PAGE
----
Camunda Team Blog

Camunda Optimize 2.4.0-alpha2 Released

We are happy to announce the release of Camunda Optimize version 2.4.0-alpha2. You can find many improvements and features from the upcoming Optimize version 2.4.0 in this second alpha release, including:

  • DMN Reports
  • User Task Reports
  • Instance State Filter Enhancements
  • Notifications
  • Clustering

The complete release notes are available in Jira.

You can try out a free trial of Camunda Optimize.

DMN Reports

In Optimize 2.3, we introduced the first-ever report for DMN: The raw data report. In 2.4.0-alpha2, we’ve added many new report types for decisions. In your reports, you can now select the evaluation count view. In combination with new “group by” options, this allows you to see how often a decision was evaluated, how the frequency of evaluations changed over time, or how evaluations are distributed over different input and output variables.

This information can then be visualized with the charts you already know from process reports. You can also set goals, configure the chart colors, and define axis names.

We also added a completely new visualization in the form of a DMN table. If you select rules as the grouping criterion, you will see the decision table as you would see it in the Camunda Modeler, but with an additional column showing you how often the rule hit.

All of these reports are of course combinable with filters, which gives you maximum flexibility for creating the report you need.

These new decision report types finally allow users to analyse and improve decision tables in the same way that’s possible for processes, broadening the scope of Camunda Optimize in a meaningful way.

Decision Report showing evaluated rule count

Decision Report showing evaluated rule count

User Task Reports

Since the inception of Camunda Optimize, users have been able to see the duration of flow nodes. User tasks in particular contain lots of additional valuable information, too. With this release, we’ve added the option to create reports not only for the total duration of user tasks, but also have a look at their work and idle time separately.

The idle time of a user task is the time it took until someone was assigned to work on the task after it was created. The work time is the time it then took until the task was completed.

You can find the new feature in the view options for process reports.

Report showing the average work time for two user tasks

Report showing the average work time for two user tasks

Instance State Filter Enhancement

In addition to all of Optimize’s process instance filters, we now introduce the Non-Canceled Instances Filter. Applying this filter will make Optimize query only those instances that were not canceled during execution. This means that only active and completed instances are considered. Externally or internally terminated instances are not included in the report. You can combine this new filter with a Completed Instances Filter to see only instances that were successfully completed–otherwise, the Completed Instances Filter includes canceled instances as well. The Non-Canceled Instances filter can also be combined with the duration filter to filter only successfully completed instances by duration, for example.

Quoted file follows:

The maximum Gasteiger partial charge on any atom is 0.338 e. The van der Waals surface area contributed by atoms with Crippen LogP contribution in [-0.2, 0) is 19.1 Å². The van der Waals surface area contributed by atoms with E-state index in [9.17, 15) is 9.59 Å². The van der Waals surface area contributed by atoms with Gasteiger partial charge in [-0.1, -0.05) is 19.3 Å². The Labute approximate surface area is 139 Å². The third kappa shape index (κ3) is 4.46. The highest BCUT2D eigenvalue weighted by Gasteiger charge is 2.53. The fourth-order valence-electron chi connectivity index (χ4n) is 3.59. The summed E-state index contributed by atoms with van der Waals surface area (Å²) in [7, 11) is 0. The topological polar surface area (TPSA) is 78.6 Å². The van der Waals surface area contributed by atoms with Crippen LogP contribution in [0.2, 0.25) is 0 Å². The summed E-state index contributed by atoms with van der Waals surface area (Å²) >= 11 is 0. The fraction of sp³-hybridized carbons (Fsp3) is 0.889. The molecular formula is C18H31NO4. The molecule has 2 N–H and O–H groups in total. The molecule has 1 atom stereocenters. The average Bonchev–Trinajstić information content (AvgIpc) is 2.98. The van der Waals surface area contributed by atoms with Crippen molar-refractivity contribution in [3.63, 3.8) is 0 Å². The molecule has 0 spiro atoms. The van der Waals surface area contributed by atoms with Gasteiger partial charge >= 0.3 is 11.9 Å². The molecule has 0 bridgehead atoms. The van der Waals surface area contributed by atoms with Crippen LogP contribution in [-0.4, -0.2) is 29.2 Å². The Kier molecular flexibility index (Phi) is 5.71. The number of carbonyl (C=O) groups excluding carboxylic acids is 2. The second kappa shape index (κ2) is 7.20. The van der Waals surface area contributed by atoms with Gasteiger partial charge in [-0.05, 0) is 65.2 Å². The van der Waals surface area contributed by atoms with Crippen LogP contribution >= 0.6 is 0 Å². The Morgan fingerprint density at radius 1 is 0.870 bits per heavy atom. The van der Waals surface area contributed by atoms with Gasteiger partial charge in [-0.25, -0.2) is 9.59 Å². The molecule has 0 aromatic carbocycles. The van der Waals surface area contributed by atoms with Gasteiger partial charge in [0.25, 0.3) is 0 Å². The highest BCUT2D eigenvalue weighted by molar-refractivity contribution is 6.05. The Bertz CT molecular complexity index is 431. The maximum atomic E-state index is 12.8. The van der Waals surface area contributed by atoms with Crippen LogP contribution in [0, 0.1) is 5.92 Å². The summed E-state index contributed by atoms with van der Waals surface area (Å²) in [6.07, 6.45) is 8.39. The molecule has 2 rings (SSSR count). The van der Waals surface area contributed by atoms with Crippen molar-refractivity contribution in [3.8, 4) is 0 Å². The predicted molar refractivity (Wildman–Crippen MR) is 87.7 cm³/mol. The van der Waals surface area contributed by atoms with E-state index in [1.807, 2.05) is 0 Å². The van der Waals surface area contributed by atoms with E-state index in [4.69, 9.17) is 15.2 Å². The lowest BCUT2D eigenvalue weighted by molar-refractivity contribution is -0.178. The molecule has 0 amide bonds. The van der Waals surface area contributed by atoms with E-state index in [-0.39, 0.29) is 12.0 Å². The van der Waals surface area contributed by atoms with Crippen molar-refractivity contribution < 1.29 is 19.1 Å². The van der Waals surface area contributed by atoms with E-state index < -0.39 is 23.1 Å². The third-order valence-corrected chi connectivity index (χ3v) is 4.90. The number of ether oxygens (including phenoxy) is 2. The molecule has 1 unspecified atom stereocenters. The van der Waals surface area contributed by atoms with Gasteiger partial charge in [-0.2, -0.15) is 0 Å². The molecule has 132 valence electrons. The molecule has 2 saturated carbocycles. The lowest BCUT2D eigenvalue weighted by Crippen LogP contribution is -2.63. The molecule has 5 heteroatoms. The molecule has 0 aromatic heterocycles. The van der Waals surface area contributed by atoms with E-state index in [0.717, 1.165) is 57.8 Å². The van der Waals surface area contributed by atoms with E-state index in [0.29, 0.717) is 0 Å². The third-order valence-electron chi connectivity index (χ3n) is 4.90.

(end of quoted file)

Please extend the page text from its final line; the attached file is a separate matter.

Notifications

This release includes a new notification feature in Optimize. Notifications provide timely information about the status of the application and give you direct feedback of the result of actions that were taken.

Here are some of the cases where a notification appears:

  • Failure to save a report or dashboard
  • Session timeout
  • Logout failure

Notifications appear at the top center of the page. They appear in different styles depending on the type of the notification as shown in the image below.

Notifications types

Notifications types

Multiple notifications will be stacked on top of each other and will close automatically if the user does not interact with them.

Clustering

Last but not least, this release includes configuration parameters that allow you to seamlessly run multiple Optimize instances in a cluster setup.

An Optimize cluster can provide you the following advantages:

  • Increase the availability of Optimize by scaling it horizontally (most commonly used for a failover setup)
  • Setup dedicated importing and user-serving Optimize instances to increase responsiveness on high import loads
  • In a multi-engine scenario, to distribute the import load over multiple Optimize instances

In a cluster, you need to configure one importing Optimize instance per connected Camunda BPM engine as well as a shared secret on instances that serve user requests. For a more details, please read the dedicated guide in our documentation.

The following sample illustrates a simple failover cluster setup.

Sample Optimize Cluster Setup

Sample Optimize Cluster Setup

In this example, Optimize #1 acts as the actively-importing instance which also serves user requests if they are routed to it by the user facing load balancer. Optimize #2, on the other hand, is configured to not import data from the engine and thus solely handles user requests. If one instance is down, users will still be able to access Optimize as they are routed to the current available instance.

What’s Next?

After this alpha release, we’ll release the next minor Camunda Optimize 2.4 at the end of the first quarter 2019. Stay tuned for the release announcement.

How to get it

If you want to give the new Camunda Optimize a try, you can download the alpha release here with your Enterprise customer credentials. Unlike the core Camunda BPM engine, Camunda Optimize is not open source, so please sign up here for a free 30-day trial version.

Please note that alpha releases are not intended for production usage.

If you’re new to Optimize, we recommend that you watch the Getting Started with Optimize in less than 5 Minutes video.